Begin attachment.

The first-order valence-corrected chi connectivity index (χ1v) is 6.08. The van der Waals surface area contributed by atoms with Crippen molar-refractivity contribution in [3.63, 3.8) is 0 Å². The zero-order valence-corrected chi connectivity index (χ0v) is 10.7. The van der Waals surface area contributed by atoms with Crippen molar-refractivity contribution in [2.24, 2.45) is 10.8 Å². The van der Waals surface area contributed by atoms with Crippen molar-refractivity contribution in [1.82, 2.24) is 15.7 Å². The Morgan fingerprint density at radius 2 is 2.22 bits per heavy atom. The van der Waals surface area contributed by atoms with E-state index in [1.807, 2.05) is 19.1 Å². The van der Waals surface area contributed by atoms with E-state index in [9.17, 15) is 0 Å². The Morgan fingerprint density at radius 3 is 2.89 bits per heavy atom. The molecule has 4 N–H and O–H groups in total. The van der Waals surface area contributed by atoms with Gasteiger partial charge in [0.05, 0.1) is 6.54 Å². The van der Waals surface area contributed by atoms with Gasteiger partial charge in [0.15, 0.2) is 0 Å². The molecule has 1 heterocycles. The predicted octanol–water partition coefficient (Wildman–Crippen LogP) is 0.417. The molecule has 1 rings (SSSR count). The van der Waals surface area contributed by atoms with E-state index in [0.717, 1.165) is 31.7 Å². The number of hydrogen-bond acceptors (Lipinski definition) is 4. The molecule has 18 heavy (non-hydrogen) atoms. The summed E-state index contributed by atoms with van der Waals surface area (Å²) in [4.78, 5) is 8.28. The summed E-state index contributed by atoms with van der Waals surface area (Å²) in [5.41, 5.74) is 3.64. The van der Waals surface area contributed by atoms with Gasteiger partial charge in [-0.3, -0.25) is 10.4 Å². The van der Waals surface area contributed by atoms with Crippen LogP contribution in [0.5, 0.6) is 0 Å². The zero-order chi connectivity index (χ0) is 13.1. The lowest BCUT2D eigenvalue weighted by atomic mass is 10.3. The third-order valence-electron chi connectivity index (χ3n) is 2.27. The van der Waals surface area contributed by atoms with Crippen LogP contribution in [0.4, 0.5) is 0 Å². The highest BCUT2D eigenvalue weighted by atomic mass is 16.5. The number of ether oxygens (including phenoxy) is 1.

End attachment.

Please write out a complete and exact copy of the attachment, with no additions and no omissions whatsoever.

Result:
The first-order valence-corrected chi connectivity index (χ1v) is 6.08. The van der Waals surface area contributed by atoms with Crippen molar-refractivity contribution in [3.63, 3.8) is 0 Å². The zero-order valence-corrected chi connectivity index (χ0v) is 10.7. The van der Waals surface area contributed by atoms with Crippen molar-refractivity contribution in [2.24, 2.45) is 10.8 Å². The van der Waals surface area contributed by atoms with Crippen molar-refractivity contribution in [1.82, 2.24) is 15.7 Å². The Morgan fingerprint density at radius 2 is 2.22 bits per heavy atom. The van der Waals surface area contributed by atoms with E-state index in [1.807, 2.05) is 19.1 Å². The van der Waals surface area contributed by atoms with E-state index in [9.17, 15) is 0 Å². The Morgan fingerprint density at radius 3 is 2.89 bits per heavy atom. The molecule has 4 N–H and O–H groups in total. The van der Waals surface area contributed by atoms with Gasteiger partial charge in [0.05, 0.1) is 6.54 Å². The van der Waals surface area contributed by atoms with Gasteiger partial charge in [0.15, 0.2) is 0 Å². The molecule has 1 heterocycles. The predicted octanol–water partition coefficient (Wildman–Crippen LogP) is 0.417. The molecule has 1 rings (SSSR count). The van der Waals surface area contributed by atoms with E-state index in [0.717, 1.165) is 31.7 Å². The number of hydrogen-bond acceptors (Lipinski definition) is 4. The molecule has 18 heavy (non-hydrogen) atoms. The summed E-state index contributed by atoms with van der Waals surface area (Å²) in [4.78, 5) is 8.28. The summed E-state index contributed by atoms with van der Waals surface area (Å²) in [5.41, 5.74) is 3.64. The van der Waals surface area contributed by atoms with Gasteiger partial charge in [-0.3, -0.25) is 10.4 Å². The van der Waals surface area contributed by atoms with Crippen LogP contribution in [0.5, 0.6) is 0 Å². The zero-order chi connectivity index (χ0) is 13.1. The lowest BCUT2D eigenvalue weighted by atomic mass is 10.3. The third-order valence-electron chi connectivity index (χ3n) is 2.27. The van der Waals surface area contributed by atoms with Crippen LogP contribution in [0.4, 0.5) is 0 Å². The highest BCUT2D eigenvalue weighted by atomic mass is 16.5. The number of ether oxygens (including phenoxy) is 1.